Free Agent reveals the Ratio 24

6 12 2011

As I’ve said before, Free Agent doesn’t get a lot of hype for its freestyle/trails-oriented 24inchers.

Which is a bit of shame really because for around $400 (US) you get a full cro-mo frame, fork and handlebar along with a pretty respectable parts package on the new Free Agent Ratio 24.


In terms of geometry, Free Agent has pretty much stuck with what they used in last year’s Devil 24.

That being:

  • 74 degree head angle
  • 72 degree seat angle
  • 21.5″ top tube
  • 15.2″ chainstay

All in all, not too far out from what you would expect on a bike like this (although they could’ve gone a little shorter on the chainstay).

What they could’ve done better

Given that most companies have adopted the new “standard” of a higher bottom bracket height, it’s a bit surprising that Free Agent stuck with the more race-oriented 12″ bottom bracket height for this year’s model.

Furthermore, the stock handlebar is a sub-6inch offering. While I give them points for spec’ing it in full cro-mo, the trend is decidedly taller these days.

Who might be best suited to this bike

Given the more traditional, race-style geometry (and the full cro-mo construction) this might be a great trails bike for the racer who wants to have a strong bike he can thrash on while keeping his race machine in good shape for the track. The ride should be very similar to a race cruiser so switching back and forth would be a cinch.

Or, if you’re a rider that just prefers more traditional 24″ geometry, this bike is a great option for hitting the trails or skatepark.  A well-spec’ed full cro-mo bike at this price point is hard to beat.




4 responses

6 12 2011

Agree to disagree on this one, Ed. 21t chainwheel? Getoudddaaa heeeeaaa! I like to go fast!!
Also worth bringing up the point that a frame being full cro-mo doesn’t hold the same meaning as what it used to. I rode a complete that had just the top tube, down tube, head tube and drop outs made from chromoly. Everything else was steel. The bike held up to 9+ months of riding trails with zero issues. I would prefer better componentry to come on a stock complete over a full chromo frame. Parts usually tend to fail before frames so I would rather start out with good solid parts and get a new frame someday as opposed to having to buy all new parts for my bike. But with that being said, just my opinion on what I look for in a complete bike.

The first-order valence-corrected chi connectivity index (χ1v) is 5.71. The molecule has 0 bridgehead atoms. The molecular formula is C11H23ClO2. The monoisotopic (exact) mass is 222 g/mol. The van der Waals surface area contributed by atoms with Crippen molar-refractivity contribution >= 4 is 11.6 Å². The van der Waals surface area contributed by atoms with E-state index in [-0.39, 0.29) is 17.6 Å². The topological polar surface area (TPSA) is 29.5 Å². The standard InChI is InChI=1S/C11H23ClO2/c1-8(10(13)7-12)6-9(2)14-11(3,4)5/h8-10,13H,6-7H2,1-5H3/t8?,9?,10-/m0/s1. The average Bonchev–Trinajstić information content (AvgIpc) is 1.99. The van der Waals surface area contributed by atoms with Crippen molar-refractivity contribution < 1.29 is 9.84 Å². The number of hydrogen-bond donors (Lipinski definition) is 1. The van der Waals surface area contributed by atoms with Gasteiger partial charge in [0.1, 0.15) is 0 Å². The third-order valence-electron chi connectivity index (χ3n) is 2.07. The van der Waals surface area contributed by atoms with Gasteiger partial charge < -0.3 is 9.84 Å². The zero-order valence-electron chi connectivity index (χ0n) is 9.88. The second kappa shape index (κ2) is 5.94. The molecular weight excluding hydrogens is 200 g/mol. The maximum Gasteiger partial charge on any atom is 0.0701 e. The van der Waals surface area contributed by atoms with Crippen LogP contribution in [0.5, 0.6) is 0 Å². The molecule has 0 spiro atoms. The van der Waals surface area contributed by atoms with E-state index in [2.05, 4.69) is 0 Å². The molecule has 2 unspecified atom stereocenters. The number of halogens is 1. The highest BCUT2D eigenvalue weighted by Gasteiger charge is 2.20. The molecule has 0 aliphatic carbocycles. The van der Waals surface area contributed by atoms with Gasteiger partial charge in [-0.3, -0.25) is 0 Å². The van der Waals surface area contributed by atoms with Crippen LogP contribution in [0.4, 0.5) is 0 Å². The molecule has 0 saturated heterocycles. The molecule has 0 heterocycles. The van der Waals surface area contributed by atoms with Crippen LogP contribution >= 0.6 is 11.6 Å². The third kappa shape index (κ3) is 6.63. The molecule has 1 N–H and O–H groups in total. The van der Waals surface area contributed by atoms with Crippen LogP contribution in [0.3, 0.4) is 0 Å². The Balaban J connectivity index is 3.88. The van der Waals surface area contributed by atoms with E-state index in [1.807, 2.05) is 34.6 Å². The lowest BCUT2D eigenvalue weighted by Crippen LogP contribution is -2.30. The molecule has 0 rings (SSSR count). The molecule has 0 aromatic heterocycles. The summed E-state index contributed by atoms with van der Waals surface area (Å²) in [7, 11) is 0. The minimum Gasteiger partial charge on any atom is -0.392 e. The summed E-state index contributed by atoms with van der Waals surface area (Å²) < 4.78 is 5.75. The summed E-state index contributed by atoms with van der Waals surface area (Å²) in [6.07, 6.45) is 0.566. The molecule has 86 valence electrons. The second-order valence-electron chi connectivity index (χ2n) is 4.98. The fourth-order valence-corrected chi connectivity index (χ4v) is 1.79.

Also, where is this bike made? If China, it brings up the point of quality of materials. Things are not regulated as much in the Chinese market which can sometimes result in a lesser grade chromoly. That is why certain brands who do their production in Taiwan or even in America make sure to tell you what type of cro-mo they use (Sanko will probably ring a bell to most people).
Usually pretty stoked on all the bikes you put up on here. This one didn’t tickle the old pickle as much, I guess.

7 12 2011

Granted, I haven’t ridden this particular model but I did have the opportunity to ride a Free Agent Hellcat during the Sin City Ride in Las Vegas in September (Thanks Mike for letting me borrow it for the ride!). That thing seemed bombproof! If the Ratio is built like that I don’t think people have to worry about this bike. Parts-wise, sure it’s not top of the line but the components are at least somewhat respectable.

That being said, this particular model could use some updating in its next iteration…geometry, handlebars, the microdrive…as has been noted. I hope Free Agent takes the time to do it for the 2013 version.

In terms of where it’s made…that I’m not sure of.

In terms of bikes from China…well, I’ve had one in recent years from a major race brand that I was extremely disappointed with. And another that I was pleasantly surprised by…and which ultimately turned into one of the favorites in my collection. So I think a high-quality bike from China is possible…it just depends on who’s minding the store.

7 12 2011

I have seen last years model the devil 24 in person and the welds looked pretty sloppy.This bike looks exactly the same but the colors and the name.I agree with Bobby on this cause I have tortured my old Sledgehammer for 2 years and cased many landings with a half steel frame and I bought it used,it is still super solid.I think that 21.5 tt is just to short for any cruiser nowadays too,this bike needs to be updated.The new model c complete would be worth the extra 200 or so bucks.The parts can’t be beat for the price and with 22 tt.Damn I wish it came out last year.

7 12 2011

I always say every bike has it’s purpose and place in life. If all you wanted to do was cruise around on social rides/bar cruises on a 24″ than this bike would be perfect. A reasonable cost and setting you up perfectly for what you need. Nothing wrong with that at all. But if you were trying to ride this bike in any sort of aggressive way, ie racing, dirt jumping etc…I would prefer to have a better drive train before I would prefer the 100% chromo frame.

I think we were all told in our youth to believe that chromoly is indignantly superior to steel. But something that I never knew in my youth is that there are different grades of chromoly as well as steel. I chose to ride a complete bike because the quality of completes has been steadily increasing for well over the past 5 years. The bike I rode retails for $600. It had a great wheel set and cranks. Some bike shops only want to stock completes with full chrome frame/fork/bars. Others try to stock bikes with affordable parts packages included. I just had to try one out for myself. And I had such a good experience riding the dirt jumping complete bike that I traded it out for the next model year.

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